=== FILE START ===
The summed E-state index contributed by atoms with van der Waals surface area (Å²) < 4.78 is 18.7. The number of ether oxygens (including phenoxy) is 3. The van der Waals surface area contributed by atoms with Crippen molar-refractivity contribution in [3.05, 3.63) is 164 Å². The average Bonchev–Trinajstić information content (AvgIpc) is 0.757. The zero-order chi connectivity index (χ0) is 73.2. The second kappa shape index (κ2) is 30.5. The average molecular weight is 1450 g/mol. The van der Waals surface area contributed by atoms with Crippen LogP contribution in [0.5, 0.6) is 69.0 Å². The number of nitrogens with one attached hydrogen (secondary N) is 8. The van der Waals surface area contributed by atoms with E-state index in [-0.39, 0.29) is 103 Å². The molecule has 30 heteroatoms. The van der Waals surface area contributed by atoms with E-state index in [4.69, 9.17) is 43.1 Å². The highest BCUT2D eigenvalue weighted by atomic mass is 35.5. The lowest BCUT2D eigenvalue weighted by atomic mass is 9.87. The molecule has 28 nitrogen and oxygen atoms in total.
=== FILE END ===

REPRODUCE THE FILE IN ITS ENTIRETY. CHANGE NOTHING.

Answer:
The summed E-state index contributed by atoms with van der Waals surface area (Å²) < 4.78 is 18.7. The number of ether oxygens (including phenoxy) is 3. The van der Waals surface area contributed by atoms with Crippen molar-refractivity contribution in [3.05, 3.63) is 164 Å². The average Bonchev–Trinajstić information content (AvgIpc) is 0.757. The zero-order chi connectivity index (χ0) is 73.2. The second kappa shape index (κ2) is 30.5. The average molecular weight is 1450 g/mol. The van der Waals surface area contributed by atoms with Crippen LogP contribution in [0.5, 0.6) is 69.0 Å². The number of nitrogens with one attached hydrogen (secondary N) is 8. The van der Waals surface area contributed by atoms with E-state index in [-0.39, 0.29) is 103 Å². The molecule has 30 heteroatoms. The van der Waals surface area contributed by atoms with E-state index in [4.69, 9.17) is 43.1 Å². The highest BCUT2D eigenvalue weighted by atomic mass is 35.5. The lowest BCUT2D eigenvalue weighted by atomic mass is 9.87. The molecule has 28 nitrogen and oxygen atoms in total.